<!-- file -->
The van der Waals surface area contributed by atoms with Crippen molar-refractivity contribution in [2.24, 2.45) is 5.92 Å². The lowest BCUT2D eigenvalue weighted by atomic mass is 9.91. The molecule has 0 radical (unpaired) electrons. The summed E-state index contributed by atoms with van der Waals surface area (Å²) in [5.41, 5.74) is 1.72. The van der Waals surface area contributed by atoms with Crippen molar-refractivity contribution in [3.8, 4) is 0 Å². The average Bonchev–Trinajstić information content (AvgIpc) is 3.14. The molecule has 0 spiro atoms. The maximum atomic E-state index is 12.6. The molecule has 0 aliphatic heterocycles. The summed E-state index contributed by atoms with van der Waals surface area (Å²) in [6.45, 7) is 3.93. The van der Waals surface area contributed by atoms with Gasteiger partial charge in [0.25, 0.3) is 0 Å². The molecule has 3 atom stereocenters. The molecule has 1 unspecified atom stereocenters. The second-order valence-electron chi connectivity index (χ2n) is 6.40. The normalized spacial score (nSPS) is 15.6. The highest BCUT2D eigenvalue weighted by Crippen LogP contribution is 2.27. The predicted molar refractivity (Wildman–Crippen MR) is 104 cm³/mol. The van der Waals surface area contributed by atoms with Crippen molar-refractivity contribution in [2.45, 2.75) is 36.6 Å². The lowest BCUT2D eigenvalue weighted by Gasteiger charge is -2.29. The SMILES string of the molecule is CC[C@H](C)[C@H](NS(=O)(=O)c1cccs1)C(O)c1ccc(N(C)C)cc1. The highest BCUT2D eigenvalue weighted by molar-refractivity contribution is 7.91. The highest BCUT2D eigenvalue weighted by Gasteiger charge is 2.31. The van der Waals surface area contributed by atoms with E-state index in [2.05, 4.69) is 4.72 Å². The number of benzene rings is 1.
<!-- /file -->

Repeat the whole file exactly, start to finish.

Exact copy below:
The van der Waals surface area contributed by atoms with Crippen molar-refractivity contribution in [2.24, 2.45) is 5.92 Å². The lowest BCUT2D eigenvalue weighted by atomic mass is 9.91. The molecule has 0 radical (unpaired) electrons. The summed E-state index contributed by atoms with van der Waals surface area (Å²) in [5.41, 5.74) is 1.72. The van der Waals surface area contributed by atoms with Crippen molar-refractivity contribution in [3.8, 4) is 0 Å². The average Bonchev–Trinajstić information content (AvgIpc) is 3.14. The molecule has 0 spiro atoms. The maximum atomic E-state index is 12.6. The molecule has 0 aliphatic heterocycles. The summed E-state index contributed by atoms with van der Waals surface area (Å²) in [6.45, 7) is 3.93. The van der Waals surface area contributed by atoms with Gasteiger partial charge in [0.25, 0.3) is 0 Å². The molecule has 3 atom stereocenters. The molecule has 1 unspecified atom stereocenters. The second-order valence-electron chi connectivity index (χ2n) is 6.40. The normalized spacial score (nSPS) is 15.6. The highest BCUT2D eigenvalue weighted by Crippen LogP contribution is 2.27. The predicted molar refractivity (Wildman–Crippen MR) is 104 cm³/mol. The van der Waals surface area contributed by atoms with Crippen molar-refractivity contribution in [2.45, 2.75) is 36.6 Å². The lowest BCUT2D eigenvalue weighted by Gasteiger charge is -2.29. The SMILES string of the molecule is CC[C@H](C)[C@H](NS(=O)(=O)c1cccs1)C(O)c1ccc(N(C)C)cc1. The highest BCUT2D eigenvalue weighted by molar-refractivity contribution is 7.91. The highest BCUT2D eigenvalue weighted by Gasteiger charge is 2.31. The van der Waals surface area contributed by atoms with E-state index in [2.05, 4.69) is 4.72 Å². The number of benzene rings is 1.